Preventive analytics of penetration factors, access violations, information leaks, system blocking and other incidents
Managed threat intelligence is evidence-based knowledge, including context, mechanisms, indicators, consequences, and practical advice, about an existing or emerging threat or danger to assets. This knowledge can be used to make decisions to respond to that threat or danger.
Threat intelligence (threat analysis) is an important component of information security. It helps determine in advance which threats are the most dangerous for a particular business. In this way, you can get an idea of the threats that will target or are targeting the organization, its employees, customers, and partners. These threats can potentially lead to loss of income, reputation, service interruptions, and other negative consequences. With threat intelligence, organizations can prioritize the most likely causes of problems and channel available resources to where they will be most effective.
Managed Threat Intelligence service helps you outrun intruders and protect your business intelligently by making your armour heavier, not everywhere, but only where the next hit comes.
Sources of information about threats
|Shared indicators of compromise|
Retrieving information about malicious activity from event logs. The indicators are openly documented and facilitate the identification of problems related to network traffic anomalies, compromised user data, suspicious file modifications, and more.
For intelligence and analysis, we use various resources ranging from traditional media to social media posts, cybersecurity forums, popular blogs, vendor sites, and more. At the same time, brand and domain hijacking monitoring is performed.
|Proprietary threat analytics|
Various threats targeting our customers help us build a comprehensive threat database. By collecting and correlating threats from our clients, we augment and enrich our internal algorithms, and security analysts learn more about the threat landscape. This, in turn, gives you relevant information to protect your business.
|Deep Web and Dark Web threat analytics|
We go beyond open-source information and analyze what is happening on the forums in the so-called Deep Web and Dark Web. We collect information from sources such as Telegram, QQ and IRC hacker groups, as well as various marketplaces, forums, and file-sharing platforms, and that enables us to identify stolen assets, new threat vectors, analyse exploit kits, as well as other attackers’ tools and methods.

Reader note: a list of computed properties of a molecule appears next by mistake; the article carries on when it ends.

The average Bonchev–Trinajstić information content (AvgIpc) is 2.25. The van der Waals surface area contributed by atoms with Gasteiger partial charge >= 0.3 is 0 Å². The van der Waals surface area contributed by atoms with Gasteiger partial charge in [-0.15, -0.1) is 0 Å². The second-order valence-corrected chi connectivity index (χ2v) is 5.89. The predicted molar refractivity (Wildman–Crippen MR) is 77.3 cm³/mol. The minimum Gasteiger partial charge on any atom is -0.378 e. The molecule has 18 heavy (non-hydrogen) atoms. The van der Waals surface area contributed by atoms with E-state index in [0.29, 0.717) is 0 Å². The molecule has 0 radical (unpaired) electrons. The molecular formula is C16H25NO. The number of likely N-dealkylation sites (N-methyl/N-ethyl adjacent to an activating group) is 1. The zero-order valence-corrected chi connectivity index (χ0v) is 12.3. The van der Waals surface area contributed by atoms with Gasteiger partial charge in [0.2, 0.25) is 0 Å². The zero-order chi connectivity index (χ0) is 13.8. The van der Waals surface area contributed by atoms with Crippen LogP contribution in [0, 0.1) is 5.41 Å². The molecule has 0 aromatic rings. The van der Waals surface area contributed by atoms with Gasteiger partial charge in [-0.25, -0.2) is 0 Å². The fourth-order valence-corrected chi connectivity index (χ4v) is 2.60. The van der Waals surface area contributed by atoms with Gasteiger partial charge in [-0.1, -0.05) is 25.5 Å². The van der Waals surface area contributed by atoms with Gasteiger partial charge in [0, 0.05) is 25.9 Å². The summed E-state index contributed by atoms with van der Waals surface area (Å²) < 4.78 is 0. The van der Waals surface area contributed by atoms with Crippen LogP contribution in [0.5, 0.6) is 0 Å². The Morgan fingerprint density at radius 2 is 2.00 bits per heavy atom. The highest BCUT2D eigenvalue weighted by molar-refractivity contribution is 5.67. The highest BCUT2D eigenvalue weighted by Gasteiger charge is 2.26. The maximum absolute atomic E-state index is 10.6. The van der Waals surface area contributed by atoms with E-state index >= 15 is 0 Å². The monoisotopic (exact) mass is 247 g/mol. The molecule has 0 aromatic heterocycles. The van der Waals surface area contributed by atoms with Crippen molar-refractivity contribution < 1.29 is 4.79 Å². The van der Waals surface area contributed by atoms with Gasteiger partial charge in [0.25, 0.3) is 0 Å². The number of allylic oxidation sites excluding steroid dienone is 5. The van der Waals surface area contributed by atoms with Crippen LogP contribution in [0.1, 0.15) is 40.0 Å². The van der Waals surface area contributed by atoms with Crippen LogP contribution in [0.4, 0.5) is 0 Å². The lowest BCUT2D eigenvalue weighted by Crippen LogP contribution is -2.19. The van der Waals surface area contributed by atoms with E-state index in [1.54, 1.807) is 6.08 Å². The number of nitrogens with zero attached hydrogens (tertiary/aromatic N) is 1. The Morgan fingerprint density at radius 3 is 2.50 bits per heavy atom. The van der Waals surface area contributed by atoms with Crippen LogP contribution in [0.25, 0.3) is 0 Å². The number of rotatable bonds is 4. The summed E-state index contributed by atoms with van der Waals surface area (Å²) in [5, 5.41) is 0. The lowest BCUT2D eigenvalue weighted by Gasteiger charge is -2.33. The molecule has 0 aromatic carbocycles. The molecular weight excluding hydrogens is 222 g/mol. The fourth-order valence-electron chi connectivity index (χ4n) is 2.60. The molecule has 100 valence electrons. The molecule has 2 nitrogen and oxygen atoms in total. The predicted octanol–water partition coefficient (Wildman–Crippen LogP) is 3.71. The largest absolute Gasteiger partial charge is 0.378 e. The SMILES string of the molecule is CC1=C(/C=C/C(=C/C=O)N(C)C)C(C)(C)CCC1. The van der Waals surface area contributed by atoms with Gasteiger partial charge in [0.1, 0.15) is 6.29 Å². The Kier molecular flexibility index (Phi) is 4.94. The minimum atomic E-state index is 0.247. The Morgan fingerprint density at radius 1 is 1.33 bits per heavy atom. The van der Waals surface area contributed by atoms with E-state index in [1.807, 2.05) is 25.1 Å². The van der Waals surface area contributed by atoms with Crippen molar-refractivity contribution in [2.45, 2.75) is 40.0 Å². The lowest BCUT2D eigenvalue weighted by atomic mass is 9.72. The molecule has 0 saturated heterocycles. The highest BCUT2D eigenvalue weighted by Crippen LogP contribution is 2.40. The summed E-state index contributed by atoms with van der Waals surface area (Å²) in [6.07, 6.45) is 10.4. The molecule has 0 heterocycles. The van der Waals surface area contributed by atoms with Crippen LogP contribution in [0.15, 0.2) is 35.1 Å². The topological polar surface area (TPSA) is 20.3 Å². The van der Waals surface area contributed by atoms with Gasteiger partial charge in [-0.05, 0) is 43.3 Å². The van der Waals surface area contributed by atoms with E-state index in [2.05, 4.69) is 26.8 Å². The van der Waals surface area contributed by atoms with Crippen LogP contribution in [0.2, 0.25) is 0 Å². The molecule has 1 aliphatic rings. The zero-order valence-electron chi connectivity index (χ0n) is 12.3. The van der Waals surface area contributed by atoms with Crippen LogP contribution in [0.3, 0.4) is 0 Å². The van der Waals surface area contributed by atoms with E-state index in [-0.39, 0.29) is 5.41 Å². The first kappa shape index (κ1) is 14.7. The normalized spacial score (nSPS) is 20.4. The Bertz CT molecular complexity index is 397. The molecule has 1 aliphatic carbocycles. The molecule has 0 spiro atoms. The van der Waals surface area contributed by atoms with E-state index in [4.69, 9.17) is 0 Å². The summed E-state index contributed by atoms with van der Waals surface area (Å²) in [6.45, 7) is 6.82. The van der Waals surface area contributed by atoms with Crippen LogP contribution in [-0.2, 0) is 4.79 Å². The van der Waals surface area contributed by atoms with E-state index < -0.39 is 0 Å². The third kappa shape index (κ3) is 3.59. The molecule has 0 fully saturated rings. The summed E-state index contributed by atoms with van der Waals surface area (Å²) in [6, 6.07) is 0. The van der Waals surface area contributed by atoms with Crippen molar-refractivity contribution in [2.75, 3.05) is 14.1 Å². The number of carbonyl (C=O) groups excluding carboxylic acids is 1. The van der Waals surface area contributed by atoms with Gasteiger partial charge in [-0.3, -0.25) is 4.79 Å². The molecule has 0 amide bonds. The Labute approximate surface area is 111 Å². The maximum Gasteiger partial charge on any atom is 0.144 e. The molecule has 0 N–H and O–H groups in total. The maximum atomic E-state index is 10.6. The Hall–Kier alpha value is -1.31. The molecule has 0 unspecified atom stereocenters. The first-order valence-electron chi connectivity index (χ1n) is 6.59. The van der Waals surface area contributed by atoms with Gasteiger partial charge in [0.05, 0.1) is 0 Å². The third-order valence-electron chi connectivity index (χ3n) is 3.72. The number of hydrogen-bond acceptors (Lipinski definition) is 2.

Basic steps of threat intelligence
- Requirements. This phase is critical to the threat intelligence lifecycle as it defines the structure of the project. During this planning phase, the team will agree on the goals and methodology of their intelligence programme based on the client’s needs. The team can detect:
- who are the attackers and what their motives are;
- what is the attack surface;
- what specific actions should be taken to strengthen the defence against a future attack.
- Data collection. Once the requirements have been identified, the team proceeds to gather the information needed to achieve their goals. Depending on those goals, the team will analyze traffic logs, public data sources, relevant forums, social media, blogs, and publications by industry or subject matter experts.
- Processing. Once the raw data from different sources have been collected, they are combined and converted into a format suitable for analysis. In most cases, it is a structured spreadsheet: decrypted files, translated information from foreign sources, and other relevant data.
- Analysis. After processing the dataset, the team conducts a thorough analysis to find answers to the questions posed in the requirements phase. During the analysis phase, the team also works to break down the resulting dataset into elements: the necessary actions and valuable recommendations for stakeholders.
- Transfer of analysis results. At the stage of transferring the results, the threat analysis team converts its report into a convenient format and presents the results to stakeholders. The presentation of results depends on the audience. In most cases, the recommendations are presented concisely, without confusing technical jargon.
- Feedback. The final phase of the Threat Intelligence lifecycle involves obtaining feedback on the submitted report to determine if adjustments need to be made for future threat intelligence operations. Stakeholders can change their priorities, the frequency with which they want to receive threat intelligence reports, or the way the data is transmitted or presented.
We think like hackers by modelling their behaviour. This allows us to quickly and efficiently obtain the necessary data, analyze it, warn customers and provide them with recommendations on how to prevent a possible attack. We are your ears and eyes in the world of security threats.
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